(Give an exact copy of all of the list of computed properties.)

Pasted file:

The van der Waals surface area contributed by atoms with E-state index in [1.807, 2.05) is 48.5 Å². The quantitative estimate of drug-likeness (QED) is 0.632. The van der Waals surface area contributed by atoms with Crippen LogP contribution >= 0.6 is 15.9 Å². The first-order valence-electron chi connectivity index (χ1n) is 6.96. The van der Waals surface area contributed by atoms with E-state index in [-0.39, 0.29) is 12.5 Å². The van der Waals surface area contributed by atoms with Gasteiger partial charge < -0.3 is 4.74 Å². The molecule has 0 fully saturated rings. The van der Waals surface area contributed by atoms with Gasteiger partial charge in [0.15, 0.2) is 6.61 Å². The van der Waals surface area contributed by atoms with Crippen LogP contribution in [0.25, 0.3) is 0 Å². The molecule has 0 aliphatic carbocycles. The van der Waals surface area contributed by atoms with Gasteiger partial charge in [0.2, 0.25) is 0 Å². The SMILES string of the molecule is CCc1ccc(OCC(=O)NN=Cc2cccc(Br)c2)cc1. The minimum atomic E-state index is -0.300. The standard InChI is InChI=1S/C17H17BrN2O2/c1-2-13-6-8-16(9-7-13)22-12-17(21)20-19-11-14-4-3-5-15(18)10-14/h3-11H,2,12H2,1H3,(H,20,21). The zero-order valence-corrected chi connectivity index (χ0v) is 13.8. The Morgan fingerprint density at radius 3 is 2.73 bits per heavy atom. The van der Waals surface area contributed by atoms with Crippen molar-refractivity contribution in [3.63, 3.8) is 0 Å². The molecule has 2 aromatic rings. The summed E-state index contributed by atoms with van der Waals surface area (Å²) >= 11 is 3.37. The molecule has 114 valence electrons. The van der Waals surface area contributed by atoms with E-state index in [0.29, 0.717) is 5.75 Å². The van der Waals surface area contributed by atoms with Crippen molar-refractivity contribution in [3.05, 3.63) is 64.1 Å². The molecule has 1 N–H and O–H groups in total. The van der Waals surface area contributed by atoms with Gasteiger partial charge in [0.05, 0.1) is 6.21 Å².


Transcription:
The van der Waals surface area contributed by atoms with E-state index in [1.807, 2.05) is 48.5 Å². The quantitative estimate of drug-likeness (QED) is 0.632. The van der Waals surface area contributed by atoms with Crippen LogP contribution >= 0.6 is 15.9 Å². The first-order valence-electron chi connectivity index (χ1n) is 6.96. The van der Waals surface area contributed by atoms with E-state index in [-0.39, 0.29) is 12.5 Å². The van der Waals surface area contributed by atoms with Gasteiger partial charge < -0.3 is 4.74 Å². The molecule has 0 fully saturated rings. The van der Waals surface area contributed by atoms with Gasteiger partial charge in [0.15, 0.2) is 6.61 Å². The van der Waals surface area contributed by atoms with Crippen LogP contribution in [0.25, 0.3) is 0 Å². The molecule has 0 aliphatic carbocycles. The van der Waals surface area contributed by atoms with Gasteiger partial charge in [0.2, 0.25) is 0 Å². The SMILES string of the molecule is CCc1ccc(OCC(=O)NN=Cc2cccc(Br)c2)cc1. The minimum atomic E-state index is -0.300. The standard InChI is InChI=1S/C17H17BrN2O2/c1-2-13-6-8-16(9-7-13)22-12-17(21)20-19-11-14-4-3-5-15(18)10-14/h3-11H,2,12H2,1H3,(H,20,21). The zero-order valence-corrected chi connectivity index (χ0v) is 13.8. The Morgan fingerprint density at radius 3 is 2.73 bits per heavy atom. The van der Waals surface area contributed by atoms with Crippen molar-refractivity contribution in [3.63, 3.8) is 0 Å². The molecule has 2 aromatic rings. The summed E-state index contributed by atoms with van der Waals surface area (Å²) >= 11 is 3.37. The molecule has 114 valence electrons. The van der Waals surface area contributed by atoms with E-state index in [0.29, 0.717) is 5.75 Å². The van der Waals surface area contributed by atoms with Crippen molar-refractivity contribution in [3.05, 3.63) is 64.1 Å². The molecule has 1 N–H and O–H groups in total. The van der Waals surface area contributed by atoms with Gasteiger partial charge in [0.05, 0.1) is 6.21 Å².